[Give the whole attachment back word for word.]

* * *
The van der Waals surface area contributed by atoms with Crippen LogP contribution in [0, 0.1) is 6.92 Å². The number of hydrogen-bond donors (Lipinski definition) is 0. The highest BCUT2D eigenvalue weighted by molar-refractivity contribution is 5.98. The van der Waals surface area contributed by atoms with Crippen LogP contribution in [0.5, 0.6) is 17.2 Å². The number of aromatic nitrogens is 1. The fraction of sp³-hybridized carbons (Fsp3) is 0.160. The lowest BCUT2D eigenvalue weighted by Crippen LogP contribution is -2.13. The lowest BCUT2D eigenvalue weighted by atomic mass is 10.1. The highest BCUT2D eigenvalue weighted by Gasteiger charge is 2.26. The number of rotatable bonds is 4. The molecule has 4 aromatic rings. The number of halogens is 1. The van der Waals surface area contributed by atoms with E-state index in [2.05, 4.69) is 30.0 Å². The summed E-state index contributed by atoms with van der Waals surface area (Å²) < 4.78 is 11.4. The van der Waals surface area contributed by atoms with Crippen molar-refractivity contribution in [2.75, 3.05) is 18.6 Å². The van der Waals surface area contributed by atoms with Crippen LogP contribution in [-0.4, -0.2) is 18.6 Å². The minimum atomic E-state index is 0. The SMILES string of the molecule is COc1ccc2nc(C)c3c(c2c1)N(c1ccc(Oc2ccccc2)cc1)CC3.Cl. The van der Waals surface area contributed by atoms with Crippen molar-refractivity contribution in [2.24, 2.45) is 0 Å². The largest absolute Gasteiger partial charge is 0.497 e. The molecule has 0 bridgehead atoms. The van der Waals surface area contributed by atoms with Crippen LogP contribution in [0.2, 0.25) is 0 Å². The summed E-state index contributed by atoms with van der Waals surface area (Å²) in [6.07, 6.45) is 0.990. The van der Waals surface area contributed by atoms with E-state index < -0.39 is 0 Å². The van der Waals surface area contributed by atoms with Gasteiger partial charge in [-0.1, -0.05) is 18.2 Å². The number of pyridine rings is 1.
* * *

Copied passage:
The van der Waals surface area contributed by atoms with Crippen LogP contribution in [0, 0.1) is 6.92 Å². The number of hydrogen-bond donors (Lipinski definition) is 0. The highest BCUT2D eigenvalue weighted by molar-refractivity contribution is 5.98. The van der Waals surface area contributed by atoms with Crippen LogP contribution in [0.5, 0.6) is 17.2 Å². The number of aromatic nitrogens is 1. The fraction of sp³-hybridized carbons (Fsp3) is 0.160. The lowest BCUT2D eigenvalue weighted by Crippen LogP contribution is -2.13. The lowest BCUT2D eigenvalue weighted by atomic mass is 10.1. The highest BCUT2D eigenvalue weighted by Gasteiger charge is 2.26. The number of rotatable bonds is 4. The molecule has 4 aromatic rings. The number of halogens is 1. The van der Waals surface area contributed by atoms with E-state index in [2.05, 4.69) is 30.0 Å². The summed E-state index contributed by atoms with van der Waals surface area (Å²) < 4.78 is 11.4. The van der Waals surface area contributed by atoms with Crippen molar-refractivity contribution in [2.75, 3.05) is 18.6 Å². The van der Waals surface area contributed by atoms with Crippen LogP contribution in [-0.4, -0.2) is 18.6 Å². The minimum atomic E-state index is 0. The SMILES string of the molecule is COc1ccc2nc(C)c3c(c2c1)N(c1ccc(Oc2ccccc2)cc1)CC3.Cl. The van der Waals surface area contributed by atoms with Crippen molar-refractivity contribution in [2.24, 2.45) is 0 Å². The largest absolute Gasteiger partial charge is 0.497 e. The molecule has 0 bridgehead atoms. The van der Waals surface area contributed by atoms with Crippen LogP contribution in [0.2, 0.25) is 0 Å². The summed E-state index contributed by atoms with van der Waals surface area (Å²) in [6.07, 6.45) is 0.990. The van der Waals surface area contributed by atoms with E-state index < -0.39 is 0 Å². The van der Waals surface area contributed by atoms with Gasteiger partial charge in [-0.1, -0.05) is 18.2 Å². The number of pyridine rings is 1.